Ailing Stupak has had plenty of success, controversy on his wild ride

For my money there has been no wilder, crazier casino promoter in Las Vegas than Bob Stupak.

Now, family friends confirm Stupak, gambling huckster, Vegas visionary and kamikaze-style poker player, is very sick. At 67, he suffers from medical maladies that include leukemia.

The son of a Pittsburgh gambling boss, Stupak made his own mark in Las Vegas with the hilariously gaudy Vegas World and then with the incredible Stratosphere Tower. He has had plenty of success and almost as much controversy in his life, but oh what a wild ride.

Creating the Stratosphere Tower alone should earn Stupak a spot in anyone’s casino hall of fame.

VEGAS CHAZZ: His one-man play “A Bronx Tale” doesn’t open at The Venetian until Oct. 7, but true to his blue-collar work ethic Chazz Palminteri is promoting the autobiographical story that promises to make memories on the Strip.

I like the fact local boys-made-good John Gaughan, Trent Othick and Matt Othick are producing it and played an instrumental role in placing it on Broadway. Vince Schettler, Phil Ivey and Bob Moretti also share producer credits.

From Broadway to the Boulevard, “A Bronx Tale” figures to be part of the Strip entertainment scene for a long time.

WAYNE’S WORLD: Credit Tropicana officials and Chairman Alex Yemenidjian for taking their best shot at reviving the casino resort by bringing in Las Vegas legend Wayne Newton. Newton will give the Tropicana a little character again.

The deal was done with help behind the scenes from the ubiquitous Jack Wishna.

GOODMAN’S STRIKE: Las Vegas Mayor Oscar Goodman has thrown out a first pitch more than once at Major League Baseball spring training games at Cashman Field. He hasn’t come close to the plate. His aim was so wild, you’d almost think he’d been drinking.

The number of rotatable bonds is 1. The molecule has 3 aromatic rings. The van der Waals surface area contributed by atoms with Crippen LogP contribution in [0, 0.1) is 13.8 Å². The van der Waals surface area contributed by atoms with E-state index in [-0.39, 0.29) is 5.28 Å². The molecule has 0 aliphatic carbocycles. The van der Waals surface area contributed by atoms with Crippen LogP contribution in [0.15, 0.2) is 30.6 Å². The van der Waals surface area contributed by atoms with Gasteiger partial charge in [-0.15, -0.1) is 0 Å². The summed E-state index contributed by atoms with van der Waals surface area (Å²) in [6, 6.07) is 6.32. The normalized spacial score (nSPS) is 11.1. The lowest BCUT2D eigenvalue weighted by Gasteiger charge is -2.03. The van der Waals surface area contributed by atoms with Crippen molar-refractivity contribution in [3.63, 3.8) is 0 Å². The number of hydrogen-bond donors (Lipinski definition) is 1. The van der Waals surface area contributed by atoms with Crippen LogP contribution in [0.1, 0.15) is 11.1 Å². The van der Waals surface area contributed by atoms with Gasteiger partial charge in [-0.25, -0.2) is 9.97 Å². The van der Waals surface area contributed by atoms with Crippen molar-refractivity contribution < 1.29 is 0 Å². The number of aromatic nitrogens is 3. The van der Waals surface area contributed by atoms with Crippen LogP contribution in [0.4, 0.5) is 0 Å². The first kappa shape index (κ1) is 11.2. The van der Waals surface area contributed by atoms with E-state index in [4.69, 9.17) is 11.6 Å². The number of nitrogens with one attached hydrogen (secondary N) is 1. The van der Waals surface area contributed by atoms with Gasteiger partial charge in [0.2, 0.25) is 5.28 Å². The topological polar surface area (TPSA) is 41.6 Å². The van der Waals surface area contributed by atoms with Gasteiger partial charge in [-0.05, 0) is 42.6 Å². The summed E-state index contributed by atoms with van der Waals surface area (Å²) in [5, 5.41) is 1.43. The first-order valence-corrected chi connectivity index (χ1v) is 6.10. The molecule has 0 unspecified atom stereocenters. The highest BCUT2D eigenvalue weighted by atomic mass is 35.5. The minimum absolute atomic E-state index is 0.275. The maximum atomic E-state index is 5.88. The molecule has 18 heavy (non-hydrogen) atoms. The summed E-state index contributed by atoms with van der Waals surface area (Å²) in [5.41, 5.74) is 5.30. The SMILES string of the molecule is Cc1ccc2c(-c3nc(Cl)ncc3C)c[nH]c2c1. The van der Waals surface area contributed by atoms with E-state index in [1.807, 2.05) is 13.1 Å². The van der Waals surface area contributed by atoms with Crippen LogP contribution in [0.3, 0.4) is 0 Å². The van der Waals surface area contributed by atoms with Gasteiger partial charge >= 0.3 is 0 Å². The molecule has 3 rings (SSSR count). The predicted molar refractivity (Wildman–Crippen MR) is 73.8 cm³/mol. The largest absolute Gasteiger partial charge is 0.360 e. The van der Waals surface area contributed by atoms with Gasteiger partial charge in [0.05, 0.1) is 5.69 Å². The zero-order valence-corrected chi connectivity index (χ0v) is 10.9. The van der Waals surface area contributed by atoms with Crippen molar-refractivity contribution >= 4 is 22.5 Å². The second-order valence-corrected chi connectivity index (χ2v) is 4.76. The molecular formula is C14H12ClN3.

But on Monday morning at the new Lorenzi Park to celebrate the start of the World Masters Senior Softball Tournament, Goodman unleashed a called strike.

Suspecting something untoward had occurred, I asked Las Vegas Senior Softball Association board member Joe Callo the real story.

“I told the umpire, ‘I don’t care if that ball crosses the plate. Call it a strike,’ ” Callo said.

Gravity being what it is, the ball was called a strike. The crowd cheered, and the 125-team tournament commenced.

When you get a chance, check out the new Lorenzi ballfields. They’re emeralds and long overdue in that care-worn part of the valley.

YALE’S GIRL: The Boulevard notes the passing of Toby Cohen, widow of late Stardust executive Yale Cohen and a Vegas gal from the casino racket’s golden age. She died Sunday at age 93.

Toby accompanied her husband and children to Las Vegas from Cleveland in 1958. Yale was a fixture at the Stardust until 1980.

BENEATH THE NEON: Local author Matthew O’Brien scored a coup this week with an interview on ABC News. The subject was the people who live in the tunnels beneath Las Vegas. O’Brien is the author of “Beneath the Neon: Life and Death in the Tunnels of Las Vegas.”

LV OPEN: If you haven’t heard of Asia Muhammad and Sabrina Capannolo, chances are good you soon will as the Las Vegas residents ascend the world tennis rankings. Both will compete in the USTA Lexus of Las Vegas Open tournament, which starts Sunday at Red Rock Country Club. The tournament runs through Oct. 4 and is Nevada’s only professional tennis event.

ON THE BOULEVARD: Underdog Republican U.S. Senate candidate Mark Amodei, state senator and Carson City lawyer, is making the rounds in Southern Nevada and reminding people he’s very much alive despite a Wikipedia prankster’s efforts. If he can get through a crowded GOP primary, Amodei could prove a real challenge for Senate Majority Leader Harry Reid. … Speaking of Reid, his hammerlock to secure $2.3 billion in health care funding for low-income Nevadans figures to arrive at just the right time for this suffering state.

BOULEVARD II: Private investigator Eddie LaRue still has the local scene wired. Legally, of course. … I will miss my time-share man, Jimmy Fagel, who died Sunday at age 66. This means only one thing: Somewhere in the hereafter, the fast-talking boys are selling condos. Which is good, because they’re not selling many here.

Have an item for the Bard of the Boulevard? E-mail comments and contributions to or call (702) 383-0295. He also blogs at

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